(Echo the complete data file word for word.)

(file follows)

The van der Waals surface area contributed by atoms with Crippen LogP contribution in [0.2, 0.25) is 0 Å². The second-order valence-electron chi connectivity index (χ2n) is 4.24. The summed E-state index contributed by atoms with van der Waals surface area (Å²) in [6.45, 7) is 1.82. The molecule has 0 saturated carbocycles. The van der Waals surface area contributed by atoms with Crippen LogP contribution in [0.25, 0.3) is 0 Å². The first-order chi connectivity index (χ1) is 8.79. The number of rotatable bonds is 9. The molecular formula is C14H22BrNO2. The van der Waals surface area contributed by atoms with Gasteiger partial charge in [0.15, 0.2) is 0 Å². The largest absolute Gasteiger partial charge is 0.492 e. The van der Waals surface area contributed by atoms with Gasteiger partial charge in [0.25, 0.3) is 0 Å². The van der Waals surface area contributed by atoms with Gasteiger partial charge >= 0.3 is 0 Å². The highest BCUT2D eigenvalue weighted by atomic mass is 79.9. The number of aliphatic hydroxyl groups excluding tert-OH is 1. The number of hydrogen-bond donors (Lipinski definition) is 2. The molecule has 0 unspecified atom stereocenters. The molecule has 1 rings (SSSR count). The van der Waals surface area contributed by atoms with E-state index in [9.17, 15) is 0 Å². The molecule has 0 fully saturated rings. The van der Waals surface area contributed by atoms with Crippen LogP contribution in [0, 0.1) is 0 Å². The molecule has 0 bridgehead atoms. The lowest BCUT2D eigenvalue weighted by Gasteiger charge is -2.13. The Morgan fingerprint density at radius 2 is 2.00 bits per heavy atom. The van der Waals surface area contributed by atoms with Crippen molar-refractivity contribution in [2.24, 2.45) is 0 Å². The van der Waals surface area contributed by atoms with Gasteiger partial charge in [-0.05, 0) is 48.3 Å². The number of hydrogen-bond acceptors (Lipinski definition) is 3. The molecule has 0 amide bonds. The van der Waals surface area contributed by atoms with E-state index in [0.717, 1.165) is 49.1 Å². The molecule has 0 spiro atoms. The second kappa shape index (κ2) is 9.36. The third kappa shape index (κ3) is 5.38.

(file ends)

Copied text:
The van der Waals surface area contributed by atoms with Crippen LogP contribution in [0.2, 0.25) is 0 Å². The second-order valence-electron chi connectivity index (χ2n) is 4.24. The summed E-state index contributed by atoms with van der Waals surface area (Å²) in [6.45, 7) is 1.82. The molecule has 0 saturated carbocycles. The van der Waals surface area contributed by atoms with Crippen LogP contribution in [0.25, 0.3) is 0 Å². The first-order chi connectivity index (χ1) is 8.79. The number of rotatable bonds is 9. The molecular formula is C14H22BrNO2. The van der Waals surface area contributed by atoms with Gasteiger partial charge in [0.15, 0.2) is 0 Å². The largest absolute Gasteiger partial charge is 0.492 e. The van der Waals surface area contributed by atoms with Gasteiger partial charge in [0.25, 0.3) is 0 Å². The van der Waals surface area contributed by atoms with Gasteiger partial charge >= 0.3 is 0 Å². The highest BCUT2D eigenvalue weighted by atomic mass is 79.9. The number of aliphatic hydroxyl groups excluding tert-OH is 1. The number of hydrogen-bond donors (Lipinski definition) is 2. The molecule has 0 unspecified atom stereocenters. The molecule has 1 rings (SSSR count). The van der Waals surface area contributed by atoms with E-state index in [9.17, 15) is 0 Å². The molecule has 0 fully saturated rings. The van der Waals surface area contributed by atoms with Crippen LogP contribution in [0, 0.1) is 0 Å². The molecule has 0 bridgehead atoms. The lowest BCUT2D eigenvalue weighted by Gasteiger charge is -2.13. The Morgan fingerprint density at radius 2 is 2.00 bits per heavy atom. The van der Waals surface area contributed by atoms with Crippen molar-refractivity contribution in [2.24, 2.45) is 0 Å². The van der Waals surface area contributed by atoms with Gasteiger partial charge in [-0.05, 0) is 48.3 Å². The number of hydrogen-bond acceptors (Lipinski definition) is 3. The molecule has 0 amide bonds. The van der Waals surface area contributed by atoms with E-state index in [0.717, 1.165) is 49.1 Å². The molecule has 0 spiro atoms. The second kappa shape index (κ2) is 9.36. The third kappa shape index (κ3) is 5.38.